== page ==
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Satellite imagery shows massive haboob overtaking parts of Desert Southwest, Mexico

todayJune 19, 2024 2

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DEMING, N.M. – Winds from strong to severe thunderstorms that impacted West Texas and New Mexico on Wednesday evening triggered a massive dust storm, known as a haboob, which was even visible from space. The National Weather Service office in El Paso, Texas, issued a series of Dust Storm Warnings for southern New Mexico around the Interstate 10 corridor. Meteorologists warned that visibilities could suddenly drop to less than a quarter of a mile, posing dangers for travel along local interstates.Haboobs are triggered when gusty winds pick up sand and dust, forming what appears to be a wall that can stretch for miles and rise thousands of feet high. The term originates from Arabic culture but has been adopted by other languages to describe the phenomenon of blowing dust in desert regions around the world. While most of the world’s dust storms occur in the Middle East and Africa, they occasionally happen in the Desert Southwest, especially during the warmer months of the year.DUST STORMS ARE MORE DANGEROUS THAN PREVIOUSLY THOUGHTWednesday evening’s event was even spotted by NOAA’s GOES-16 satellite, which orbits more than 22,000 miles above Earth’s surface. Haboobs typically affect a community’s visibility and air quality for only a few minutes but can travel hundreds of miles. Despite the impressive signature on satellite imagery, there were no immediate reports of damage or significant traffic crashes related to Wednesday’s event.Earlier in the day, poor visibility likely played a role in a massive pile-up outside of Albuquerque in Sandoval County. New Mexico State Police said parts of Interstate 25 were shut down, so first responders could attend to numerous injured motorists.WHAT IS A HABOOB? IT’S JUST DUST IN THE WIND…The impacts from dust storms and haboobs are similar and can catch drivers off guard, similar to blizzards in the northern latitudes.Previous studies have found the deadliest roadways from dust storms are between Phoenix and Tucson, Arizona, and in southwestern New Mexico. The Interstate 10 corridor in the Desert Southwest is often a hotspot for impacts.Local NWS offices have the authority to issue alerts and warnings to give travelers a heads-up about impending conditions, but since these events are unpredictable, meteorologists encourage motorists and residents to always have a plan ready.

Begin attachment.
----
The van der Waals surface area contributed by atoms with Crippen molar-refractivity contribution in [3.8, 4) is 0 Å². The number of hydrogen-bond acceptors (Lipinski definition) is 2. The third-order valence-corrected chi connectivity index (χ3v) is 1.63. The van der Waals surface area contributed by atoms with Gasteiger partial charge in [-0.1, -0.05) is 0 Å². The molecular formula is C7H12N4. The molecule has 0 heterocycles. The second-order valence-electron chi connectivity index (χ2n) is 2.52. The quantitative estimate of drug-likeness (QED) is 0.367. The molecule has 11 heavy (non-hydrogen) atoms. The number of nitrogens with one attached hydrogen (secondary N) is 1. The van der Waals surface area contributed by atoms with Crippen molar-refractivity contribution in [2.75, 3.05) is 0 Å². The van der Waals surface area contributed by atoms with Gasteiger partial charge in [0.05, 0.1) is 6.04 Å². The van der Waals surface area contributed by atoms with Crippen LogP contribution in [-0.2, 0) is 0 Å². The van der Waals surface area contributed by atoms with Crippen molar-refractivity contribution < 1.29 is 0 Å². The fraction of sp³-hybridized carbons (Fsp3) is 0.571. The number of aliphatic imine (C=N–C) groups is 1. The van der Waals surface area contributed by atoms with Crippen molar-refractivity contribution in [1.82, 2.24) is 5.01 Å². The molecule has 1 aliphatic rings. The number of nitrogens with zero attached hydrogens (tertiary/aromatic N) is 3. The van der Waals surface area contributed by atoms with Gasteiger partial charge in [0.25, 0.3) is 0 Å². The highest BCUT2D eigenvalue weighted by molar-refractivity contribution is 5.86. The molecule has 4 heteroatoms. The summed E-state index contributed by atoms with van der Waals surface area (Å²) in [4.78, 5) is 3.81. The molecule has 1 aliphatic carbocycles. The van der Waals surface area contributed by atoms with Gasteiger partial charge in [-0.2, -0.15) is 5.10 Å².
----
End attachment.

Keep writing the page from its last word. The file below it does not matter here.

Written by: Badlands Classic Rock

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